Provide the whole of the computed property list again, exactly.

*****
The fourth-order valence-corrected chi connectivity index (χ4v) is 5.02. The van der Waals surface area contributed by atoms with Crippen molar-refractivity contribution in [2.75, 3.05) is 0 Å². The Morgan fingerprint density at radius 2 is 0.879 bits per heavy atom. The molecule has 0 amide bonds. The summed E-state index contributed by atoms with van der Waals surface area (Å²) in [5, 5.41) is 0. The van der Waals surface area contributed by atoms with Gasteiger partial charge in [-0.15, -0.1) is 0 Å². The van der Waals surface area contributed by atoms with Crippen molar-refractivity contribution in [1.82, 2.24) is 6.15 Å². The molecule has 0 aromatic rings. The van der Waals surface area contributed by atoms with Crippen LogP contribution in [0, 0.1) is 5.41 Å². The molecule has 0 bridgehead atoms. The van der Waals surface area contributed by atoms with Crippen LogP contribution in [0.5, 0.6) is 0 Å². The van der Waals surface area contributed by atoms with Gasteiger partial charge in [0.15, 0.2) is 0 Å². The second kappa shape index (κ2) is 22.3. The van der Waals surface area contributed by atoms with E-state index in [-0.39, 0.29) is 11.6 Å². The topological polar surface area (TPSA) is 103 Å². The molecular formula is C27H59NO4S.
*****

The fourth-order valence-corrected chi connectivity index (χ4v) is 5.02. The van der Waals surface area contributed by atoms with Crippen molar-refractivity contribution in [2.75, 3.05) is 0 Å². The Morgan fingerprint density at radius 2 is 0.879 bits per heavy atom. The molecule has 0 amide bonds. The summed E-state index contributed by atoms with van der Waals surface area (Å²) in [5, 5.41) is 0. The van der Waals surface area contributed by atoms with Gasteiger partial charge in [-0.15, -0.1) is 0 Å². The van der Waals surface area contributed by atoms with Crippen molar-refractivity contribution in [1.82, 2.24) is 6.15 Å². The molecule has 0 aromatic rings. The van der Waals surface area contributed by atoms with Crippen LogP contribution in [0, 0.1) is 5.41 Å². The molecule has 0 bridgehead atoms. The van der Waals surface area contributed by atoms with Crippen LogP contribution in [0.5, 0.6) is 0 Å². The van der Waals surface area contributed by atoms with Gasteiger partial charge in [0.15, 0.2) is 0 Å². The second kappa shape index (κ2) is 22.3. The van der Waals surface area contributed by atoms with E-state index in [-0.39, 0.29) is 11.6 Å². The topological polar surface area (TPSA) is 103 Å². The molecular formula is C27H59NO4S.